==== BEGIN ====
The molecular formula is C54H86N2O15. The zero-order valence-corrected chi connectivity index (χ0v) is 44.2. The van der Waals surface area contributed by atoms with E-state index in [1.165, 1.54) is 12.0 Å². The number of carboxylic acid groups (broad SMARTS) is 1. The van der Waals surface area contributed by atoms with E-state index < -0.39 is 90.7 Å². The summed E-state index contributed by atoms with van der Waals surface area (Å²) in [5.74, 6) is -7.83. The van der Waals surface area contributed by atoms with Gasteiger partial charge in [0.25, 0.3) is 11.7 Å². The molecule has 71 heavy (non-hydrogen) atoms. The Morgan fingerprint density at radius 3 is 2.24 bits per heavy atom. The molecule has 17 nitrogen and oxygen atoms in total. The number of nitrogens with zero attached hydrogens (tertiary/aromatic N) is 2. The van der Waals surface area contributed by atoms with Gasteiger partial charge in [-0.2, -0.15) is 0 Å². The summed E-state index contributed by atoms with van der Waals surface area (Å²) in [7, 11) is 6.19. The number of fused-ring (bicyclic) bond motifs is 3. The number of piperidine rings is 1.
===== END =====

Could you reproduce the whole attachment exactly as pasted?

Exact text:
The molecular formula is C54H86N2O15. The zero-order valence-corrected chi connectivity index (χ0v) is 44.2. The van der Waals surface area contributed by atoms with E-state index in [1.165, 1.54) is 12.0 Å². The number of carboxylic acid groups (broad SMARTS) is 1. The van der Waals surface area contributed by atoms with E-state index < -0.39 is 90.7 Å². The summed E-state index contributed by atoms with van der Waals surface area (Å²) in [5.74, 6) is -7.83. The van der Waals surface area contributed by atoms with Gasteiger partial charge in [0.25, 0.3) is 11.7 Å². The molecule has 71 heavy (non-hydrogen) atoms. The Morgan fingerprint density at radius 3 is 2.24 bits per heavy atom. The molecule has 17 nitrogen and oxygen atoms in total. The number of nitrogens with zero attached hydrogens (tertiary/aromatic N) is 2. The van der Waals surface area contributed by atoms with Gasteiger partial charge in [-0.2, -0.15) is 0 Å². The summed E-state index contributed by atoms with van der Waals surface area (Å²) in [7, 11) is 6.19. The number of fused-ring (bicyclic) bond motifs is 3. The number of piperidine rings is 1.